Sunday, March 09, 2014


Scholarly Psittacism

The Oxford English Dictionary's Word of the Day today is psittacism, defined as "The mechanical repetition of previously received ideas or images, without true reasoning or feeling; repetition of words or phrases parrot-fashion; an instance of this." One of the OED's examples is by B.M. Levick, from a review of H. Brandt's Asia Minor Studien, 7. Gesellschaft und Wirtschaft Pamphyliens und Pisidiens im Altertum, in Classical Review 45 (1995) 114-116 (at 114):
The author traces this opinion to A.H.M. Jones and shows (though with a courtesy that should be a model for others), how it has been repeated by followers. And there is no doubt that we have indeed been guilty of scholarly psittacism.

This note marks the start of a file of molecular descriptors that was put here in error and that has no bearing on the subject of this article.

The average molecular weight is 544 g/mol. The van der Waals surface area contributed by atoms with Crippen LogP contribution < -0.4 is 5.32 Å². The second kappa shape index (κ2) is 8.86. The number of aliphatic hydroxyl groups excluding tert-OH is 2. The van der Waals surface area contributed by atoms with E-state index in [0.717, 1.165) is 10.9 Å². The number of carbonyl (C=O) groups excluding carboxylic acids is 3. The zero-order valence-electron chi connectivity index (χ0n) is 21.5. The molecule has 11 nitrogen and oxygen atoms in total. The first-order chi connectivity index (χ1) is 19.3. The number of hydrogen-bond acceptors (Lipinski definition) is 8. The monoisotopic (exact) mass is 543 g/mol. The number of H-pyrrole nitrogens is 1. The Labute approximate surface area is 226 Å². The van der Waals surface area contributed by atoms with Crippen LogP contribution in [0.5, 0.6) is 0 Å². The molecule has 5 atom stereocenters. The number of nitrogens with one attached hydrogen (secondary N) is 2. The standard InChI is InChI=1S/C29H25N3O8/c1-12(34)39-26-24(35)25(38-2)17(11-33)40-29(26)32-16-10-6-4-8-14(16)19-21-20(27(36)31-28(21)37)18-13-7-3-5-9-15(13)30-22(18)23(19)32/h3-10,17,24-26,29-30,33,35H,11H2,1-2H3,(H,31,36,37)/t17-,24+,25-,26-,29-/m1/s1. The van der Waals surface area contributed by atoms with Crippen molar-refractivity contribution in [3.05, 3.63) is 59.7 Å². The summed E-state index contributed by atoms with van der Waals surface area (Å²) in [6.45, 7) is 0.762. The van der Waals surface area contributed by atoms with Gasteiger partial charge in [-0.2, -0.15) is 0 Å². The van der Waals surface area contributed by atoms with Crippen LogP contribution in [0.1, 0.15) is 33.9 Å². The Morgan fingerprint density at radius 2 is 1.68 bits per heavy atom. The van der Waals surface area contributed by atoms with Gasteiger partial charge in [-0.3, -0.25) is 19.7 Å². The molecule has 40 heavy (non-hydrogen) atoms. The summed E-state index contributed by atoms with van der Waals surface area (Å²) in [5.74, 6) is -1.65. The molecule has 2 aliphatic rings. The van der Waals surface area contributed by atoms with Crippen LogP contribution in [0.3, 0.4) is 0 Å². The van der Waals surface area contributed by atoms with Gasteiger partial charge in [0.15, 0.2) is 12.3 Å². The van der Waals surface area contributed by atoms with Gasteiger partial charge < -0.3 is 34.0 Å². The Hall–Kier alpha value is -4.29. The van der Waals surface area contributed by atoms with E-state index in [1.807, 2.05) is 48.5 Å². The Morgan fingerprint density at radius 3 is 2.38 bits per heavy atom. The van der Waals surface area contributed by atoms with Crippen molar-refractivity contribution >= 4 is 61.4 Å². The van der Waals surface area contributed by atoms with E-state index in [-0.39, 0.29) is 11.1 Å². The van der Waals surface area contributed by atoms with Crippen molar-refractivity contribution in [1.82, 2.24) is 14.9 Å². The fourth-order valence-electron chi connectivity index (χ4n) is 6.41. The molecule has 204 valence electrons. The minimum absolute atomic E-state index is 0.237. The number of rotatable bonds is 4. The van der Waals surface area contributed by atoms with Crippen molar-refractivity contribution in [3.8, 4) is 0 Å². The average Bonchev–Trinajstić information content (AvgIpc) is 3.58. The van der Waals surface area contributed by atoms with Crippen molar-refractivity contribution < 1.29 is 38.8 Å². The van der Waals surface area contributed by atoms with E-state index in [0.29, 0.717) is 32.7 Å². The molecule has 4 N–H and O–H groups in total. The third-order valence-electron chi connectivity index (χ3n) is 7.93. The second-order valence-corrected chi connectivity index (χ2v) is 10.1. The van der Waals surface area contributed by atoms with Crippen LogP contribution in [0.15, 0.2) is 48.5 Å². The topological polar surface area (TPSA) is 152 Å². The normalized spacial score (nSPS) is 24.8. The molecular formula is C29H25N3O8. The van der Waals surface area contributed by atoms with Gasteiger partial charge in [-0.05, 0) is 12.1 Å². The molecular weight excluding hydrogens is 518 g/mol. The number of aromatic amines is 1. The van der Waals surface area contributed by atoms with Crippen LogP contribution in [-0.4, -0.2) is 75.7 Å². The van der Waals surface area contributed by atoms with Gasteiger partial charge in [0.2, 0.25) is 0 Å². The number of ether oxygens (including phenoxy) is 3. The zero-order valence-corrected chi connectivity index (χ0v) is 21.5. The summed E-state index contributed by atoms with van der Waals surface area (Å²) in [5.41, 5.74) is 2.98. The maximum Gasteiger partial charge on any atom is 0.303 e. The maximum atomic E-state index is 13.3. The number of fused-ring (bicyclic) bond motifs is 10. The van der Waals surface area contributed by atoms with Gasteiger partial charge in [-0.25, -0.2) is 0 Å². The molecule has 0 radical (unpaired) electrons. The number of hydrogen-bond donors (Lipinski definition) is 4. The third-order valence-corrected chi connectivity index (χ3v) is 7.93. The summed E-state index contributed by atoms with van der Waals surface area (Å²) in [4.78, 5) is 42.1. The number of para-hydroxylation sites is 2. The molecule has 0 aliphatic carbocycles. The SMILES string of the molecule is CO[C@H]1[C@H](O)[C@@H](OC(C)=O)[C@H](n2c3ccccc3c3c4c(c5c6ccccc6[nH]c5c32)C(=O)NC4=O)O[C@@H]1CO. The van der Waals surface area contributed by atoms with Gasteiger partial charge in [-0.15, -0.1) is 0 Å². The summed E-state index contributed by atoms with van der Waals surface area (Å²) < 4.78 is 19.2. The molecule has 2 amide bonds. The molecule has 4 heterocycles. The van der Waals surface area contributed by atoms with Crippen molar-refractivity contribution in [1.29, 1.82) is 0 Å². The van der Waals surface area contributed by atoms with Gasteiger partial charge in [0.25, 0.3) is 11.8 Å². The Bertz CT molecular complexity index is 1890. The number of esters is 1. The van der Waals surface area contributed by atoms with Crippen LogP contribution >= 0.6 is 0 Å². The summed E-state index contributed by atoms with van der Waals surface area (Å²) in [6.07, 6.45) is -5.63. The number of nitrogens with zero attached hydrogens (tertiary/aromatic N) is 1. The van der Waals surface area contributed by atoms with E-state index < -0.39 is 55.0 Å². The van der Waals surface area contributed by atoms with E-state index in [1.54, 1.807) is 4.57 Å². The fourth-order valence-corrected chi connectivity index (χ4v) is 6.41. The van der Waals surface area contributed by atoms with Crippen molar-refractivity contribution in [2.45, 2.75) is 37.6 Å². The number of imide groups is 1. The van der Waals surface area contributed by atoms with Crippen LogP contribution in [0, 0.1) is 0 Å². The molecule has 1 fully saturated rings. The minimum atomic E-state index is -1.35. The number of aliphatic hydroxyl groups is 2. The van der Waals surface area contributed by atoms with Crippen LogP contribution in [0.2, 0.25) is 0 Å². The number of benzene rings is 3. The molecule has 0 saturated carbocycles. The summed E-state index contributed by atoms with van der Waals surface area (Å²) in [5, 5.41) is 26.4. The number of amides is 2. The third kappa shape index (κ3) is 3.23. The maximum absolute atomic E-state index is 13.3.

If two examples are sufficient evidence of a trend, then Levick seems fond of the phrase. She used it a few years earlier in a review of Ronald Syme's History in Ovid, in Journal of Roman Studies 70 (1980) 244-245 (at 245):
Scholarly psittacism is a justifiable target of the author; deafness might be another.
The phrase also occurs in G.W. Bowersock's review of Patricia B. Craddock's Edward Gibbon: Luminous Historian (1772-1794) , in American Journal of Philology 113 (1992) 147-150 (at 150):
The censure of the Byzantine chapters in the Decline and Fall that has gone on virtually unanimously for about a century reveals more about scholarly psittacism than Gibbon.
It's a useful phrase, because the phenomenon it describes is so widespread.

Caricature by J.-J. Grandville (1803-1847)

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